# Contents

## Definition

A division algebra is a possibly non-associative algebra $A$, typically over a field $k$, with the property that $ab=0$ implies either $a=0$ or $b=0$ (or $ab\ne 0$ whenever $a,b\ne 0$). If $A$ is finite-dimensional (over a field), this is equivalent to assuming that for any nonzero $a\in A$, the operations of left multiplication and right multiplication by $a$ are invertible. If furthermore $A$ is also associative and unital, this is also equivalent to the existence, for each nonzero $a\in A$, of an element ${a}^{-1}\in A$ with $a{a}^{-1}={a}^{-1}a=1$. However, it is easy to construct nonassociative unital finite-dimensional algebras over $ℝ$ (the field of real numbers) such that either:

• $A$ is not a division algebra but for each nonzero $a\in A$ there exists ${a}^{-1}\in A$ with $a{a}^{-1}={a}^{-1}a=1$.

• $A$ is a division algebra but there exists nonzero $a\in A$ for which there is no ${a}^{-1}\in A$ with $a{a}^{-1}={a}^{-1}a=1$.

For applications to physics, the most interesting division algebras are probably the normed division algebras: the real numbers, complex numbers, quaternions and octonions. These have important relations to supersymmetry.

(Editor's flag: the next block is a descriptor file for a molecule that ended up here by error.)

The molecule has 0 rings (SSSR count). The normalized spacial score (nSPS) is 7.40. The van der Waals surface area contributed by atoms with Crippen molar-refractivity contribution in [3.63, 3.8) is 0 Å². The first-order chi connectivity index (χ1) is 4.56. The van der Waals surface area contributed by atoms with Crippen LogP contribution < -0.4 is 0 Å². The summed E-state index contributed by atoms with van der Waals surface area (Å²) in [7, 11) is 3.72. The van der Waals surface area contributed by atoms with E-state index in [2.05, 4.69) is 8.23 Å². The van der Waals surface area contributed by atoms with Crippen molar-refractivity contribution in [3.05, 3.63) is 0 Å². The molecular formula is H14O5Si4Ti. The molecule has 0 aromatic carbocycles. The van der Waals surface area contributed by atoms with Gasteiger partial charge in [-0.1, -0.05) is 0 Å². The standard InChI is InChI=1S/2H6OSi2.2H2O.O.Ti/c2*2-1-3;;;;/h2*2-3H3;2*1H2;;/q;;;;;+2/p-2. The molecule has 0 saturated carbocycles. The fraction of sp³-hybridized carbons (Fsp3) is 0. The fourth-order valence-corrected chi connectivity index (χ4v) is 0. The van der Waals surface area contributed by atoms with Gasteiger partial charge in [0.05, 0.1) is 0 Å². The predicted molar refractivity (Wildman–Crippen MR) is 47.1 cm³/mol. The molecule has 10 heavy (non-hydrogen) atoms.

Lorentzian spacetime dimensionspin groupnormed division algebrabrane scan entry
$3=2+1$$\mathrm{Spin}\left(2,1\right)\simeq \mathrm{SL}\left(2,ℝ\right)$$ℝ$ the real numbers
$4=3+1$$\mathrm{Spin}\left(3,1\right)\simeq \mathrm{SL}\left(2,ℂ\right)$$ℂ$ the complex numbers
$6=5+1$$\mathrm{Spin}\left(5,1\right)\simeq \mathrm{SL}\left(2,ℍ\right)$$ℍ$ the quaternionslittle string
$10=9+1$$\mathrm{Spin}\left(9,1\right){\simeq }_{\mathrm{some}\phantom{\rule{thinmathspace}{0ex}}\mathrm{sense}}\mathrm{SL}\left(2,𝕆\right)$$𝕆$ the octonionsheterotic/type II string

## References

Revised on November 14, 2013 11:32:41 by Urs Schreiber (188.200.54.65)